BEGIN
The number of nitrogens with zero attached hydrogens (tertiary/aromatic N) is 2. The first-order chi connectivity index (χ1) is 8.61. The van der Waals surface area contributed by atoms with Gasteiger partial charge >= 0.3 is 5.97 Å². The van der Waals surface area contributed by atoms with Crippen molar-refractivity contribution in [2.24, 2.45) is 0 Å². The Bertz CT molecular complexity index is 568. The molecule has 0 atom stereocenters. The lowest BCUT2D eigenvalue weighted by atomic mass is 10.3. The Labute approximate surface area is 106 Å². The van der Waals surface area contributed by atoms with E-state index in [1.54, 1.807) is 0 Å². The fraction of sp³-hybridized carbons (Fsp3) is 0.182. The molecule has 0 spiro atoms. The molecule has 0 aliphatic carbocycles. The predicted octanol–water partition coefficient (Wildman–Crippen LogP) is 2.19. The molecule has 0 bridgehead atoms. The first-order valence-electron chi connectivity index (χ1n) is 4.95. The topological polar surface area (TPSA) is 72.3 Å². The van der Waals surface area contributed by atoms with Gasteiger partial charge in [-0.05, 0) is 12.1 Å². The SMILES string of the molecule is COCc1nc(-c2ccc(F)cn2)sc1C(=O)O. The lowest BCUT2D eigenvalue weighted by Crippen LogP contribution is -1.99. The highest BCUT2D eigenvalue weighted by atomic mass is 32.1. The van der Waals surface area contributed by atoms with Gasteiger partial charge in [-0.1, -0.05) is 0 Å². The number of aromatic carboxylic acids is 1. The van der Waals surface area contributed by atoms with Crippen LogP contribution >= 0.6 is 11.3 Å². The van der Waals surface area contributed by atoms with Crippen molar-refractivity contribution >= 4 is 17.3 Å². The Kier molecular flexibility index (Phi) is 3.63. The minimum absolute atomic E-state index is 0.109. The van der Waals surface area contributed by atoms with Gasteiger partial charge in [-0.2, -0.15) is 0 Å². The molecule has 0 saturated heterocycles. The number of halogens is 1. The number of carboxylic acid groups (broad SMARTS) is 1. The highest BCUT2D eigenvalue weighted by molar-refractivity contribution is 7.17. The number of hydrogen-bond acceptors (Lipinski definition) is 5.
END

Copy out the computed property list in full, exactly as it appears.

The number of nitrogens with zero attached hydrogens (tertiary/aromatic N) is 2. The first-order chi connectivity index (χ1) is 8.61. The van der Waals surface area contributed by atoms with Gasteiger partial charge >= 0.3 is 5.97 Å². The van der Waals surface area contributed by atoms with Crippen molar-refractivity contribution in [2.24, 2.45) is 0 Å². The Bertz CT molecular complexity index is 568. The molecule has 0 atom stereocenters. The lowest BCUT2D eigenvalue weighted by atomic mass is 10.3. The Labute approximate surface area is 106 Å². The van der Waals surface area contributed by atoms with E-state index in [1.54, 1.807) is 0 Å². The fraction of sp³-hybridized carbons (Fsp3) is 0.182. The molecule has 0 spiro atoms. The molecule has 0 aliphatic carbocycles. The predicted octanol–water partition coefficient (Wildman–Crippen LogP) is 2.19. The molecule has 0 bridgehead atoms. The first-order valence-electron chi connectivity index (χ1n) is 4.95. The topological polar surface area (TPSA) is 72.3 Å². The van der Waals surface area contributed by atoms with Gasteiger partial charge in [-0.05, 0) is 12.1 Å². The SMILES string of the molecule is COCc1nc(-c2ccc(F)cn2)sc1C(=O)O. The lowest BCUT2D eigenvalue weighted by Crippen LogP contribution is -1.99. The highest BCUT2D eigenvalue weighted by atomic mass is 32.1. The van der Waals surface area contributed by atoms with Gasteiger partial charge in [-0.1, -0.05) is 0 Å². The number of aromatic carboxylic acids is 1. The van der Waals surface area contributed by atoms with Crippen LogP contribution >= 0.6 is 11.3 Å². The van der Waals surface area contributed by atoms with Crippen molar-refractivity contribution >= 4 is 17.3 Å². The Kier molecular flexibility index (Phi) is 3.63. The minimum absolute atomic E-state index is 0.109. The van der Waals surface area contributed by atoms with Gasteiger partial charge in [-0.2, -0.15) is 0 Å². The molecule has 0 saturated heterocycles. The number of halogens is 1. The number of carboxylic acid groups (broad SMARTS) is 1. The highest BCUT2D eigenvalue weighted by molar-refractivity contribution is 7.17. The number of hydrogen-bond acceptors (Lipinski definition) is 5.